Catchin’ the buzz (it’s about bees)

We’ve noticed our honey-making friends have been making their presence felt in this dear, verdant island (set in blue Caribbean sea).

We have therefore put our intensive research skills to the test and scoured the Interweb for some of the greatest bee-related factoids we could find. Most of these are probably true (but we might have made a few up by accident during the process. Hey, it’s five o’clock somewhere, capische?)

A bee travels an average of 1,600 round trips in order to produce one ounce of honey; up to six miles per trip. To produce two pounds of honey, bees travel a distance equal to four times around the earth.

Honey bees visit about two million flowers to make one pound of honey.

During honey production periods, a bee’s life span is about six weeks.

Just a single hive contains approximately 40,000 to 45,000 bees.

Ironically, bees cannot spell.

Honeybees are the only insects that produce food for humans. This does not take into consideration what Anthony Bourdain eats in the Far East.

About eight pounds of honey is eaten by bees to produce a pound of beeswax.

The average hive temperature is 93.5 degrees (F).

Queens will lay almost 2,000 eggs a day at a rate of five or six a minute. Between 175,000 to 200,000 eggs are laid per year. Lucky eggs.

The speed at which honey bees fly is 15 miles per hour. Faster, if they’re in the back of a car, although they will appear to be still to other passengers. Still, it’s all relative.

The sole purpose of a drone bee is to mate with the queen bee. We are not mentioning Hugh Hefner for any particular reason here.

Bees from the same hive visit about 225,000 flowers per day. One single bee usually visits between 50 and 1,000 flowers a day, but can visit up to several thousand.

Honey bees have hair on their eyes.

Bees are slightly magnetic.

The band Lovecraft has an awesome song called Royal Jelly wherein frontman Craig Sinclair ponders the age-old philosophical question, ‘If I were a bee, what kind of bee would I be?’. Craig tells Weekender that he is a bee-thusiast. “I don’t think people respect them enough,” he opines raffishly, “considering they make the delicious substance that is honey. They’re magical in that regard – one of the few insects to bother doing anything productive (OK, so flies help things rot but that’s macabre and they’re a nuisance) as well as being furry and cute. And for the record, I’d be a Queen Bee.” Watch the video here:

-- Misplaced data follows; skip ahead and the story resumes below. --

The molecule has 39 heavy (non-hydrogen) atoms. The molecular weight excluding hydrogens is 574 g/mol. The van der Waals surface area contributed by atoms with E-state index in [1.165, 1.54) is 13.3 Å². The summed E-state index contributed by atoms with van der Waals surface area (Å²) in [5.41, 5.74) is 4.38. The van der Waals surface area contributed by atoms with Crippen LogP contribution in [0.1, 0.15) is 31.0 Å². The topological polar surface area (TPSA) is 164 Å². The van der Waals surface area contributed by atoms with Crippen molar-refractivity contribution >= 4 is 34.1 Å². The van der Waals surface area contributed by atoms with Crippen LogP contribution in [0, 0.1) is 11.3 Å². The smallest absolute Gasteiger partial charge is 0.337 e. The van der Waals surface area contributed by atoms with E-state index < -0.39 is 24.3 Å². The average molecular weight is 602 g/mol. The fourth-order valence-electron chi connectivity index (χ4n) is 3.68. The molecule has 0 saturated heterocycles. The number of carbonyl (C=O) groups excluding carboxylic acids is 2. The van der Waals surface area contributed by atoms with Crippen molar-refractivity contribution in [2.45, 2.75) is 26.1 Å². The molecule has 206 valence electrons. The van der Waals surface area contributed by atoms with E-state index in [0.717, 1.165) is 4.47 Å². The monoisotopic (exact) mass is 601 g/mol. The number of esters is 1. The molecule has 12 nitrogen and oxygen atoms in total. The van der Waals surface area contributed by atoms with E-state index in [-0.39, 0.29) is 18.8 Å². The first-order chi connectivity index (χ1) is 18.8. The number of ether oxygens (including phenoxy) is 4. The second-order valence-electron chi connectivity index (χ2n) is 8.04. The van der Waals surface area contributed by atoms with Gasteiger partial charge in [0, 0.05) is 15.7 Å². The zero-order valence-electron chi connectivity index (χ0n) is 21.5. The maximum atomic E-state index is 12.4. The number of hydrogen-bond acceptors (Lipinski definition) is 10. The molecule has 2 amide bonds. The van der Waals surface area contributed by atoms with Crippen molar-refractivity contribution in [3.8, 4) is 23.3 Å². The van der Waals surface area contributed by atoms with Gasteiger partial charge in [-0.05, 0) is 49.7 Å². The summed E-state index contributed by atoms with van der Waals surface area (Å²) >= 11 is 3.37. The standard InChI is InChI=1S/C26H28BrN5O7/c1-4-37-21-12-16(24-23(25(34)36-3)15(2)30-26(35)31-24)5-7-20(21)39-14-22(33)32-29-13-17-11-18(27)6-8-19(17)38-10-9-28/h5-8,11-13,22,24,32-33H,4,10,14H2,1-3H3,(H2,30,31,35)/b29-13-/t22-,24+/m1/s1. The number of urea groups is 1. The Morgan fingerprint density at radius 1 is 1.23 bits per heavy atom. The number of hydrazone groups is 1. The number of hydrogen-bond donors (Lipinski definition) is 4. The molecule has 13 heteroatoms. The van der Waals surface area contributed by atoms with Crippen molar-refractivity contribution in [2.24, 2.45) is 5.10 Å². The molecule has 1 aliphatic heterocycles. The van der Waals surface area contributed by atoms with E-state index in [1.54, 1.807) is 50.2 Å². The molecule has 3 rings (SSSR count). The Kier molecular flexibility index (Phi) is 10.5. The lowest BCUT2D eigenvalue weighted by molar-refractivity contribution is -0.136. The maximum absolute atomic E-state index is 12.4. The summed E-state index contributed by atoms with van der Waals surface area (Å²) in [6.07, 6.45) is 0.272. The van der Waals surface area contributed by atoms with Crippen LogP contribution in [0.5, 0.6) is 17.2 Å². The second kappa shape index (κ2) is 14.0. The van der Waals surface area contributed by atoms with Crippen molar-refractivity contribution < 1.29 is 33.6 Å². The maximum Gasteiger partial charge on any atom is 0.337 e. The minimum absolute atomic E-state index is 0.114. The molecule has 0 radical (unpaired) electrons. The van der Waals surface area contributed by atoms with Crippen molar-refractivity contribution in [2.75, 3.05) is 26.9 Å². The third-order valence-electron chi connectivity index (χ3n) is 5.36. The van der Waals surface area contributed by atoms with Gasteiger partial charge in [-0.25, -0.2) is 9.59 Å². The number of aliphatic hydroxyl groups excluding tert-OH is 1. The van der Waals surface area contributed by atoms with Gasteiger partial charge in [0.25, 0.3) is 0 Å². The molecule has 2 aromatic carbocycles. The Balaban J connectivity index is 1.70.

A honey bee strokes its wings about 11,500 times a minute. They must love them a lot.

Bees can communicate with other bees by dancing. Their dance can alert other bees as to which direction and the distance nectar and pollen is located. Doesn’t work for us in Aqua Beach, but it won’t stop us trying.

Contrary to popular belief, the Cayman Buzz is a lovely red contacts directory and has nothing much to do with real bees (it’s actually compiled by specially trained ants).

Honey bees use the sun as a compass, which helps them navigate. They use the Compass to navigate the stormy seas of hard news (somewhat applicable to Weekender).

Pig Latin for bee is eebay.

One of the most successful fanzines of all time was called Big Massive Squashed Bees.

Apitherapy is the pseudo-medical use of honeybee products.

The Patron Saint of Beekepers is St. Ambrose of Milan. Weekender went to Milan in 2008 and found the people there to wear really quite repulsively garish clothes.

A bird called the bee eater in areas of Africa thinks that riding around on the backs of other animals is fun. Humans would never do anything like that.

The honey bee has to travel an average of 43,000 miles to collect enough nectar to make a pound of honey. Weekender thinks we might tell them that our local supermarkets stock a wide range of honey (or, if you prefer, agave nectar, which is boss).

The name Deborah means ‘stinging bee’ in Hebrew.

Bees around the world: Old English – béo; Old Norse – bý; Modern German – Biene; Dutch – bij; Lithuanian – bite; Polish – pszczola; Irish – bech; Welsh – begegyr; Republic of Clang – helovaschtingbasdad; Albanian – bletë; Asturian – abeya; Basque – erle; Blackfoot – naamóó; Czech – vèela; Ecuadorian Quechua – miqui chuspi; Esperanto – abelo; Finnish – mehiläinen; French – abeille.

Send your bee facts to [email protected],
where we are already waiting with our fingers poised on the ‘delete’ key.

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